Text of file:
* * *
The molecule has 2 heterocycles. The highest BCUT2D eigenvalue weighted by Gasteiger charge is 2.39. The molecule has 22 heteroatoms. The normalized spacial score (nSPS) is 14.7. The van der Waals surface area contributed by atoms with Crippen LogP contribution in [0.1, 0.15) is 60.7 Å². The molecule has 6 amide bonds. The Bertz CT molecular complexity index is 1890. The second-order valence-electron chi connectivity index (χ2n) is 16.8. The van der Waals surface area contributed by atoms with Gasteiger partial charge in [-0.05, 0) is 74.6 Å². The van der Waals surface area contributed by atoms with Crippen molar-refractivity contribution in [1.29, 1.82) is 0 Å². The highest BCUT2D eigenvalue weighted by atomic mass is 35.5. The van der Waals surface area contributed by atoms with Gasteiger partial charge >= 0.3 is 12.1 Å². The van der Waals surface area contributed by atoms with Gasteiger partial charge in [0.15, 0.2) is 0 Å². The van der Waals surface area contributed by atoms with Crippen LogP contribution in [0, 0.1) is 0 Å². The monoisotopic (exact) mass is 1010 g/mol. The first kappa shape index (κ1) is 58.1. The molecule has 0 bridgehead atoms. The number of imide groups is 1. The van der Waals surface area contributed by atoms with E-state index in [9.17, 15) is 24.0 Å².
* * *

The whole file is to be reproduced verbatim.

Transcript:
The molecule has 2 heterocycles. The highest BCUT2D eigenvalue weighted by Gasteiger charge is 2.39. The molecule has 22 heteroatoms. The normalized spacial score (nSPS) is 14.7. The van der Waals surface area contributed by atoms with Crippen LogP contribution in [0.1, 0.15) is 60.7 Å². The molecule has 6 amide bonds. The Bertz CT molecular complexity index is 1890. The second-order valence-electron chi connectivity index (χ2n) is 16.8. The van der Waals surface area contributed by atoms with Gasteiger partial charge in [-0.05, 0) is 74.6 Å². The van der Waals surface area contributed by atoms with Crippen molar-refractivity contribution in [1.29, 1.82) is 0 Å². The highest BCUT2D eigenvalue weighted by atomic mass is 35.5. The van der Waals surface area contributed by atoms with Gasteiger partial charge >= 0.3 is 12.1 Å². The van der Waals surface area contributed by atoms with Gasteiger partial charge in [0.15, 0.2) is 0 Å². The van der Waals surface area contributed by atoms with Crippen LogP contribution in [0, 0.1) is 0 Å². The monoisotopic (exact) mass is 1010 g/mol. The first kappa shape index (κ1) is 58.1. The molecule has 0 bridgehead atoms. The number of imide groups is 1. The van der Waals surface area contributed by atoms with E-state index in [9.17, 15) is 24.0 Å².